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  • How NOT to do customer communication

    Posted on May 17th, 2011 Andy Parkes No comments

    One of the simplest ways to improve your customer service is to think about how you expect to be treated by someone offering you a service.

    Mrs P and I recently decided we needed a new front door so turned to the Internet

    We posted a job on Rated People with an outline of the work we wanted doing and shortly after I got a phone call from a local business and organised for him to come around, measure up and give us a quote.

    We accepted the quote and filled out all the paperwork to place the order. The installation time was organised for some six weeks later because of the lead time on the door we wanted and choosing a date that worked for both of us.

    We were told they would be there at 8AM on the day and should be all done by noon at the very latest. This enabled Mrs P to plan her day accordingly (school runs, etc)

    On the day itself 8am came and passed with no sign of the fitters.

    Finally around 9.30 I got call to explain that he was in Birmingham and his supplier was closed. He wasn’t sure why but it appeared they had decided to stay closed after the bank holiday. He said that he’d make some more enquires and get back to me.

    A couple of hours passed and I heard nothing more. Mrs P was still waiting in the house as he hadn’t actually cancelled yet and didn’t know if he was going to turn up in the next five minutes or not at all.

    I called him back and was told he hadn’t been able to hold of anyone at the company, he didn’t have any news for me which was why hadn’t called. We ended the call with him cancelling the appointment and that he’d rearrange once he knew what was going on with the door supplier.

    The rest of the week came and went with another bank holiday in between. I went back to work on the Tuesday and still hadn’t heard anything by Wednesday afternoon so gave him a call.

    I was told the supplier had indeed been closed over the bank holiday and he’d only returned from a holiday the previous day which is why he hadn’t called me.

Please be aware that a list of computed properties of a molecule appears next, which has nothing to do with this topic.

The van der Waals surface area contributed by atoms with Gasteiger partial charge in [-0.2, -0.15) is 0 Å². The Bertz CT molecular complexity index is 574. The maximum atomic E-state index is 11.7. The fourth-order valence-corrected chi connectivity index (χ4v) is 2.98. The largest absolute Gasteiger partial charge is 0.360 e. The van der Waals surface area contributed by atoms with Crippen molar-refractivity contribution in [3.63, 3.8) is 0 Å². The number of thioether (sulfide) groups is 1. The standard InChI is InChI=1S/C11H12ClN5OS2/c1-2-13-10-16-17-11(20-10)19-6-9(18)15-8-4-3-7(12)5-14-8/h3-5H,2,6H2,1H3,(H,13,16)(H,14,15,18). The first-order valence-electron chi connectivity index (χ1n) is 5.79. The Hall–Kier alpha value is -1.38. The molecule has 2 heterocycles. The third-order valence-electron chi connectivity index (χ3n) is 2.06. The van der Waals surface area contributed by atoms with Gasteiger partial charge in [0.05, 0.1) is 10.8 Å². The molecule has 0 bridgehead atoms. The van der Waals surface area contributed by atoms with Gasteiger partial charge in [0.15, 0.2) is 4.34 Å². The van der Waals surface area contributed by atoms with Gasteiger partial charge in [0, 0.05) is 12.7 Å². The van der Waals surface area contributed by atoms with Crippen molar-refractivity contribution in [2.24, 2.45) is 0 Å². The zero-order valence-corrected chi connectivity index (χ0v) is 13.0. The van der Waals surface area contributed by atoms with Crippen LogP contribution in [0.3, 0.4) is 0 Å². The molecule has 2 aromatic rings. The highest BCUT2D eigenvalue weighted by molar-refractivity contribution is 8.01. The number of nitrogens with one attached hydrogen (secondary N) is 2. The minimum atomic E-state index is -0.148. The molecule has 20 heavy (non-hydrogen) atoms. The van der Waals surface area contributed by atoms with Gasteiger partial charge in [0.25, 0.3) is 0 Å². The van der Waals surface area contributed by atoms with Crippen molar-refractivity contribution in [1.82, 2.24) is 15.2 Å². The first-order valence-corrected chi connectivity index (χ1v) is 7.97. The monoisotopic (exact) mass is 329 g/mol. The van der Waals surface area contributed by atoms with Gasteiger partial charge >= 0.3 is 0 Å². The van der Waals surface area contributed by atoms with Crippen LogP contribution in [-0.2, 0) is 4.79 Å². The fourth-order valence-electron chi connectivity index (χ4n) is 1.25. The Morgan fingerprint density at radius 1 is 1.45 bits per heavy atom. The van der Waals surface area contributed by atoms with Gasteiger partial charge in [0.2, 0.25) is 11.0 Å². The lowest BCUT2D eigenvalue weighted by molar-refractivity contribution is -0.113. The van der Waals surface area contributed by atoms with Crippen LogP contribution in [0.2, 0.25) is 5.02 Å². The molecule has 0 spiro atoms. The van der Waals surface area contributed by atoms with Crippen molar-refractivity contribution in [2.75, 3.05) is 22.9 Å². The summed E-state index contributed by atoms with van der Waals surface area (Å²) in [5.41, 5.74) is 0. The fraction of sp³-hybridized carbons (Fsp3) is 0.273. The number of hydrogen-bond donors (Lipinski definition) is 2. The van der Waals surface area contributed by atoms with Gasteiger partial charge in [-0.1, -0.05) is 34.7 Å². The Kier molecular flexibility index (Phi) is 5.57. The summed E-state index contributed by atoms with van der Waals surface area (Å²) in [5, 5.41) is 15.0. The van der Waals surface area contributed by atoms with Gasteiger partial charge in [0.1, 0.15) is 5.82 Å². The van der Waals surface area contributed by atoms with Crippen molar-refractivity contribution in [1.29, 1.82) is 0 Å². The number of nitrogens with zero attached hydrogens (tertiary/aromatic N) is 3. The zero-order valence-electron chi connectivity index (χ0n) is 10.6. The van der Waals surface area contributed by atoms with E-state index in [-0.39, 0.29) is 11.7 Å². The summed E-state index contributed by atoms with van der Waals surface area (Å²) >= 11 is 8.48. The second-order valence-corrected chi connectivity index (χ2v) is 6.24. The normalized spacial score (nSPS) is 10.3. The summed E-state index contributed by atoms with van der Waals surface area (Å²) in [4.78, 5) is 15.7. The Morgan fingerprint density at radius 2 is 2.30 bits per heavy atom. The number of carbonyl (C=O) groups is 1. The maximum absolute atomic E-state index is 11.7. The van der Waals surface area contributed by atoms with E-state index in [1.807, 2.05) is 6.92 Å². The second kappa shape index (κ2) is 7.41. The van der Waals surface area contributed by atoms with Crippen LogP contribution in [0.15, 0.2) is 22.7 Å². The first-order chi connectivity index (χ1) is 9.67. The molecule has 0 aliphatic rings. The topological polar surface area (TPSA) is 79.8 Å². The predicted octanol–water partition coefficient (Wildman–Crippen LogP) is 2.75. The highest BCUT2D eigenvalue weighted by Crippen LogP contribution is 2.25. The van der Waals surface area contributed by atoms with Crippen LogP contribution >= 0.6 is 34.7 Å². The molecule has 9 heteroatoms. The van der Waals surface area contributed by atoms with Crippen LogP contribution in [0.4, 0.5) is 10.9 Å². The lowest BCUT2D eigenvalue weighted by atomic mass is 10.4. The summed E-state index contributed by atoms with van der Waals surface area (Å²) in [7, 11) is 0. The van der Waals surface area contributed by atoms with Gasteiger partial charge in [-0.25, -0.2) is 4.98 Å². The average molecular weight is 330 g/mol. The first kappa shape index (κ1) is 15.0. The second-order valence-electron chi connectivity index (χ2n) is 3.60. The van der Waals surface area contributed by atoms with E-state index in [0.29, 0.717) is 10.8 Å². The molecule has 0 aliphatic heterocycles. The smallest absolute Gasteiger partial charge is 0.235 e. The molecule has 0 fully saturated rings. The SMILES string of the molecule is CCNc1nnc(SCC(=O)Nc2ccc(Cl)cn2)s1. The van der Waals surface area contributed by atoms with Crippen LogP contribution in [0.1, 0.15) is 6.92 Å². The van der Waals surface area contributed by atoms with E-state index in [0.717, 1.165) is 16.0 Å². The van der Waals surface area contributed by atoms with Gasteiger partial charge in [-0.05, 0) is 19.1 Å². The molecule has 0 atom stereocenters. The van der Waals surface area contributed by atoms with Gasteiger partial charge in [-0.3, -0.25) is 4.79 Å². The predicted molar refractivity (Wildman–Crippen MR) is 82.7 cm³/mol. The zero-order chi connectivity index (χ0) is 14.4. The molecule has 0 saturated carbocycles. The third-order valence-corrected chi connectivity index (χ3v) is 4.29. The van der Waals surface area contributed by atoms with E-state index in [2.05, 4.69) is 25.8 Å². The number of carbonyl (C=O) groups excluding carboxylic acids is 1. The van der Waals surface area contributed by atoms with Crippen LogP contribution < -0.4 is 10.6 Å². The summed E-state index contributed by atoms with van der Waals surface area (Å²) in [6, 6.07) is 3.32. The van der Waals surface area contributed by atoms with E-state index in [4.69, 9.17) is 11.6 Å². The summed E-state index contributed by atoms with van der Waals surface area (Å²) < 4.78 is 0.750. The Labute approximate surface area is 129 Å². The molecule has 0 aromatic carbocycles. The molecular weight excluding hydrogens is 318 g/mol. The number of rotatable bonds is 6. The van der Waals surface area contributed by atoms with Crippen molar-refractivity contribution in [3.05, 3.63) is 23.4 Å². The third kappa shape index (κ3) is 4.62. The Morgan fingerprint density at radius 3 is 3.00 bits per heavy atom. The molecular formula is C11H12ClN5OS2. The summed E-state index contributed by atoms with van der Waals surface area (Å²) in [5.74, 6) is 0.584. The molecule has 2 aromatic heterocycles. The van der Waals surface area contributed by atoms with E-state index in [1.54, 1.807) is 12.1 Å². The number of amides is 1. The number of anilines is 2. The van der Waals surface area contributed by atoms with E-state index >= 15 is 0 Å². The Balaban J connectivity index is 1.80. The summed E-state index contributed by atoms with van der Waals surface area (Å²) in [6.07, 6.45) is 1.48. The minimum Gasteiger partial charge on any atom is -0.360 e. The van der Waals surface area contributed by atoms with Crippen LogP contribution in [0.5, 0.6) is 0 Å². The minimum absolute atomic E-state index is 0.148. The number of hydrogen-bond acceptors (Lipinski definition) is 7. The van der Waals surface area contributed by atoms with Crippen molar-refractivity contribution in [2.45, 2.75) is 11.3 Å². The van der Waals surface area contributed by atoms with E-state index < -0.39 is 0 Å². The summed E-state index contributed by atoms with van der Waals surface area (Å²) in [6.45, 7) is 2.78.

A date was arranged for the following week.

    The installation date came and he did turn up with the door (albeit twenty minutes late) though in the days running up to it we had no idea how we were supposed to pay him. (cheque/bank transfer/cash!)

    Have I made it obvious what irked me?

    While we were very happy with the completed work it’ll be highly unlikely that I’ll reuse or recommend that person.  

    The entire lack of communication was highly frustrating.

    First, the door supplier – did they do a good enough job of communicating a change to their opening hours? I can’t actually answer this to be honest as it could have been the fitter who hadn’t done his “homework”. That said if he’d ordered/reserved the door surely a collection date would have been organised. If this was the case at this point the fact they were going to be closed should have been outlined.

    Second was the lack of ownership of the problem. The fitter had an appointment with us at eight AM but I didn’t hear from him until an hour and half after that. The conversation on the phone was all about blaming the supplier and I never actually got an apology at this stage.

    Third was the lack of updates on what was happening. I had to chase him some hours later to find out what was going on and his response was “I didn’t call as I don’t have any news”. This wasn’t very helpful when we’d arranged for someone to be at home and they were still waiting on him.

    Fourth, why did I have to chase up for a new appointment? I’m not saying he had to break into his holiday just to keep me informed but he’d returned to work as normal (he was on a roof when I called him) – if I hadn’t called when would he have called me?

    Finally, and it’s only a small thing but the issue around how to make a payment. The night before we made the decision we were going to give him a cheque – we didn’t actually know if this was ok but he hadn’t told us anything different. It wasn’t on any paper work we’d had nor had it been mentioned. A little think but could have been little awkward when he’d finished.

    I ended up as frustrated customer, I understand that mistakes happen – nothing runs to plan all the time but this could have all been avoided by making a couple of calls.

    So as I said right at the start what I’ll be taking away from this how it can have an impact on my customer service.

    Is it possible to OVER communicate? Either way too much communication is surely better than no communication right?

    As always thoughts and comments welcome!

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    Andy Parkes is Technical Director at Coventry based IT support company IBIT Solutions. He is also Microsoft Partner Area Lead for 2012-2013 and coordinates AMITPRO which is a peer group for IT Professionals in the Midlands area. He also isn't a fan of describing himself in the third person.

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